May 12, 2008
mark earls and the "purpose-idea"
When I'm talking with clients about marketing, it's very hard for me to go more than a few minutes without mentioning the term, "Purpose-Idea".
The "P.I." is not a term I coined myself. That credit goes to my friend, marketing hero and frequent podcast partner, Mark Earls. He wrote about the P.I. in his seminal marketing book, "Welcome To The Creative Age".
Marks begins his thesis by saying that actually, when you think about it, talking about "The Brand" is pretty meaningless. Imagine lots of meetings crammed full of suits yakking on about "Core Brand Values", "Living The Brand" and all that marketing waffle, and you kinda get the idea. I've been in those meetings and they suck.
What's far more interesting, Mark says, is the reason we all get out of bed in the morning. The thing that drives us as individuals, as a company. Ask yourself, what is our company for? Is all our professional life about just selling aluminum widgets for 16.7% margin, or is there some sort of higher meaning involved? What are we trying to change? To improve upon? To disrupt?
Why are we here?
Mark then goes on to say how much more fun, interesting and profitable it is for a company when what it does has a sense of shared purpose, an idea it can believe in. This is the "P.I."
The Blue Monster i.e. "Change The World Or Go Home" is a P.I., the Microsoft tagline, "Your Potential, Our Passion" is not.
Why not? Because that's not how people talk in real life. Sure, the word, "passion" may be in the line, but it burns with about as much passion as a wet Kleenex. Which is why it comes off being contrived and phony at worse, boring and uninspired at best.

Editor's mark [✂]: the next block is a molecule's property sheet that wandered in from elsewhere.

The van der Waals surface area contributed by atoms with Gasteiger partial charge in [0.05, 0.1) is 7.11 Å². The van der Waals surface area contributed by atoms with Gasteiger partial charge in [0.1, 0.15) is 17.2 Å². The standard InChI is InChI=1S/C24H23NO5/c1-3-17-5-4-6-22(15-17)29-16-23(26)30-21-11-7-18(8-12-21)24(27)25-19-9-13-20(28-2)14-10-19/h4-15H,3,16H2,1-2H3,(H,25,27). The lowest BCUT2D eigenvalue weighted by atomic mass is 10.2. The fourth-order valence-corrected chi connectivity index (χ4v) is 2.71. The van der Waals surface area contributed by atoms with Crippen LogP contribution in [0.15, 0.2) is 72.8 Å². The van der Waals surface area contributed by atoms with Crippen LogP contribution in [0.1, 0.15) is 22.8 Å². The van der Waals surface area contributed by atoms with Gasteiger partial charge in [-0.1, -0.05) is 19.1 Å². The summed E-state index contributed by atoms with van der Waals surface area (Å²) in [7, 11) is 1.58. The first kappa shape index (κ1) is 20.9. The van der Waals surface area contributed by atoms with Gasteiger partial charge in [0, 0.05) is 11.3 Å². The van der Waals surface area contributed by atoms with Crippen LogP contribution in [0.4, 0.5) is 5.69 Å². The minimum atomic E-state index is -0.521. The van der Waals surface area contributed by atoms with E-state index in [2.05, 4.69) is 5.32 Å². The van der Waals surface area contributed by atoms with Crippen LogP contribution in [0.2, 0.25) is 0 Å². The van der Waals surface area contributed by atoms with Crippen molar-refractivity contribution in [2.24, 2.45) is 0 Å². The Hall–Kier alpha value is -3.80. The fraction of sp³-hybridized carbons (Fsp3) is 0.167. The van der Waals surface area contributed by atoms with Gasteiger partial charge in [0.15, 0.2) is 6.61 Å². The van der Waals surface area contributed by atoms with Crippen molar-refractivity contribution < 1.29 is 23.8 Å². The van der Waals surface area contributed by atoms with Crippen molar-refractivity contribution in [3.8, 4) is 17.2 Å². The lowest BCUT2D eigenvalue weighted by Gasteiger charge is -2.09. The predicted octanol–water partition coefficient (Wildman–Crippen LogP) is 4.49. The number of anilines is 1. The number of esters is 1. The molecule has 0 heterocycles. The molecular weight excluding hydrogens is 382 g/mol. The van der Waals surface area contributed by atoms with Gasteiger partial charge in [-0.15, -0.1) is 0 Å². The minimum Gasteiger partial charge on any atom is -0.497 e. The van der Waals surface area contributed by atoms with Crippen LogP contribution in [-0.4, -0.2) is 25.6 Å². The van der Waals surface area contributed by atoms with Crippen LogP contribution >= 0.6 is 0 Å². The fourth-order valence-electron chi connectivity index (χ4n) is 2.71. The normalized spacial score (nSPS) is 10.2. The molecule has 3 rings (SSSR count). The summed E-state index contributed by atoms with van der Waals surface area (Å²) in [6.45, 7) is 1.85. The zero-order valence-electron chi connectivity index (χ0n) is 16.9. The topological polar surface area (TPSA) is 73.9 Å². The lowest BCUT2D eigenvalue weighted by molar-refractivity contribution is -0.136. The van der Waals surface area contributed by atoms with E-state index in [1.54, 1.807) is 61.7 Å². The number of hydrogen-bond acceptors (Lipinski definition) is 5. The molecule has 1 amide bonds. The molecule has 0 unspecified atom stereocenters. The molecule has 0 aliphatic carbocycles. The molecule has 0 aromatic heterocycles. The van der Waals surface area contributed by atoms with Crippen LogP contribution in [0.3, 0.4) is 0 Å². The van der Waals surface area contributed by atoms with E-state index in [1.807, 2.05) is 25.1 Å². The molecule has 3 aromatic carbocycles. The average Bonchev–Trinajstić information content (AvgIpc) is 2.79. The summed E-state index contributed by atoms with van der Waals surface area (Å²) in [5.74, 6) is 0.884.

I'm not trying to go after Microsoft, here. They're still buddies of mine, I continue to like, admire and respect them. But there's so much real, genuine passion under the hood of that car, I just WISH they could do a better job of letting the rest of us see it more often. I find their tagline a sorely missed opportunity.
I would guess that the cheapest and easiest way to better articulate this passion, My Friends in Redmond, is to spend more time thinking about what your Purpose-Idea ACTUALLY IS, as opposed to what you think people outside the company might want to hear. I'd recommend any Microsoft employee who knows me, to go read Mark's book. Rock on.
[Disclosure: I consider myself a friend of Microsoft. They've been clients of mine in the past, they'll hopefully be clients of mine in the future, they are not not clients of mine at the moment. It's all good.]
Posted by hugh macleod at May 12, 2008 12:22 PM
that, and "The Brand Gap"
amazon.com link for the book:
I think they nail it when they write (roughly as follows)
"a brand is the gut feeling somebody has about you"
(or your product, or your service, or your company)
I agree Microsoft should let the good side be more visible. But then we go back to the argument I made commenting in this blog a few weeks ago:
Abolish culture of terror so the good, passionate guys can speak.
People will never see how good and passionate they are otherwise.
And then the gut feeling will start to slowly change.
Reading Mr Clayton replying to my comment the other day is certainly a great start.
Now that "there's a computer on every desktop" MSFT is trapped in "now what?" mode.